Photo Courtesy of Pixabay
With conflicting information from various news sources on the newly emerged COVID-19 variant, it can be difficult to know whether or not to be worried. On Nov. 26, the World Health Organization (WHO) designated the variant B.1.1.529 as a variant of concern. This variant, also known as Omicron, is still very new, and not much is known about it yet.
After a lull in COVID-19 cases in the past few months in South Africa, there was a sudden surge of cases among university students around the city of Pretoria. Although it was initially thought to be the Delta variant causing these cases, scientists tested the virus’s genome and discovered that it wasn’t Delta after all. It was a new strain of the COVID-19 virus with about 50 mutations. This large number of mutations is especially notable since other variants such as Delta contain less than 20 mutations.
In an article published by National Public Radio, Dr. Jeremy Luban, a virologist at the University of Massachusetts Medical School, said, “All of a sudden there’s this creature with all these mutations– and I mean a lot of mutations.” These mutations lead some to believe that this variant will be somewhat resistant to the vaccine.
This data may seem alarming; however, not much is known about Omicron since it is so new. Scientists worldwide are working on learning about and stopping the spread of this variant. Andrew Pekosz, Ph.D., a professor in Molecular Microbiology and Immunology at Johns Hopkins Bloomberg School of Public Health, says that scientists will know how efficiently the virus is spreading in one to two weeks. They will start to understand how well vaccine-immune responses cross-react to Omicron in two to three weeks.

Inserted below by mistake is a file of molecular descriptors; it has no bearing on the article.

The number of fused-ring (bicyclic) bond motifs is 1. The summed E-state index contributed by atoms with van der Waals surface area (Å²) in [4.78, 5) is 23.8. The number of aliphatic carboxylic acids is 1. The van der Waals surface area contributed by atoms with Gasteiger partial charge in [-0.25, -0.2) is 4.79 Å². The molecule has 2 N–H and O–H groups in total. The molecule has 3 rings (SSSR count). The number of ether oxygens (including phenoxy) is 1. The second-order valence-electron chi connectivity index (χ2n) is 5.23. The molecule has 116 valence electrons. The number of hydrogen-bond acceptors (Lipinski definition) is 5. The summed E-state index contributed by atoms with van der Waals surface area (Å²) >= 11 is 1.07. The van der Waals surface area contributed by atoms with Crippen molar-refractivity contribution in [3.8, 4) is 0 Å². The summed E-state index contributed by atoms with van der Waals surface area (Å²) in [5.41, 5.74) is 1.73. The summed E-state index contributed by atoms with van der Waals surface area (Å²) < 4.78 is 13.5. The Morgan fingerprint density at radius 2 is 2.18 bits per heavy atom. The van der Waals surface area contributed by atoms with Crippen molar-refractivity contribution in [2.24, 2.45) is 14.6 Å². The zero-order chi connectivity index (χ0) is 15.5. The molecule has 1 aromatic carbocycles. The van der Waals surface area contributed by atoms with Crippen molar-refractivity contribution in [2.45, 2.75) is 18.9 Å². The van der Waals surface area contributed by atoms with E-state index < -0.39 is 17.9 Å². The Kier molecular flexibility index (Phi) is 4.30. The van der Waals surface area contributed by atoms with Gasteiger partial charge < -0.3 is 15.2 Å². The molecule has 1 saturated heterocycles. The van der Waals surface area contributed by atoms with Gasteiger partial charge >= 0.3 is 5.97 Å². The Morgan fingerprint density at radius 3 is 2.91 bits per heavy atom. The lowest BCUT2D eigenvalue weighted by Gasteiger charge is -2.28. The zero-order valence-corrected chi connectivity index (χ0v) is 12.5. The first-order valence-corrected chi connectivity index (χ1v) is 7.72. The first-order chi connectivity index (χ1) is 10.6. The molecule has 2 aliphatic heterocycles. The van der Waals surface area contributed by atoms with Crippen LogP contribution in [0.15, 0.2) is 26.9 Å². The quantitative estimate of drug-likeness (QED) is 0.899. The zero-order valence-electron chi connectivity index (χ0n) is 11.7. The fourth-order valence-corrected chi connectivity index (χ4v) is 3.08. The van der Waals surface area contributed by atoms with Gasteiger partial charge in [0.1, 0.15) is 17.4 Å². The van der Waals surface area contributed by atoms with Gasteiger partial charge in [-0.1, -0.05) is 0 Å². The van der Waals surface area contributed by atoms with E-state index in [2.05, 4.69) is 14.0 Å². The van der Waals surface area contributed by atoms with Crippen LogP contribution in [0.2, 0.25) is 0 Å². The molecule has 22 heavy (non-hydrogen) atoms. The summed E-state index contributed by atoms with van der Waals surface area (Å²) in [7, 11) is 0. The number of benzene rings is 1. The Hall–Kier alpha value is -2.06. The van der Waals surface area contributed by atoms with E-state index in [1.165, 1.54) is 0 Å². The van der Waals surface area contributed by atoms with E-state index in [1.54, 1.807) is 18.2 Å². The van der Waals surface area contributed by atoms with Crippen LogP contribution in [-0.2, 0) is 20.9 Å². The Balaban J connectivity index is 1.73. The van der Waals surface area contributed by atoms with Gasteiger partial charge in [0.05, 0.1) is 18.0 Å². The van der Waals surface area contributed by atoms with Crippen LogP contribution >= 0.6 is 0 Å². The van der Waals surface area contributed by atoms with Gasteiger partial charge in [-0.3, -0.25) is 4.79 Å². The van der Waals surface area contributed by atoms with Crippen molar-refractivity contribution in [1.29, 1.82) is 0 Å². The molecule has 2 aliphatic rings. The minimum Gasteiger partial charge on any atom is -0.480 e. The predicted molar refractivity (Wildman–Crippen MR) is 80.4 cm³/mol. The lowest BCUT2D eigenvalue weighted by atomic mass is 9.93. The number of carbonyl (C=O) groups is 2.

It is also vital that scientists became aware of the variant very early in the spread. This is due to the early communication from the South African Government. In a media statement, the Centers for Disease Control (CDC) said, “We are grateful to the South African government and its scientists who have openly communicated with the global scientific community and continue to share information about this variant with the U.S. Department of Health and Human Services and CDC.”
There had not been any confirmed cases of Omicron in the United States until Nov. 29, when an individual who had returned from South Africa on Nov. 22, tested positive. Genomic testing conducted at the University of California San Francisco confirmed it was Omicron. Although this news may seem alarming, the CDC released a statement saying, “The individual had mild symptoms that are improving, is self-quarantining and has been since testing positive. All close contacts have been contacted and have tested negative.”
Although Omicron seems very alarming to many, Pekosz says, “This is not February 2020. We have tools in place; we have immunity in a significant part of the population. This is a concern, but we’re in a much better place to deal with this and mitigate the extreme effects of this variant than we were at the beginning of the pandemic.”
To stay safe, most organizations such as WHO and the CDC urge people to get vaccinated if they haven’t already and take other preventative methods to prevent the further spread of Omicron.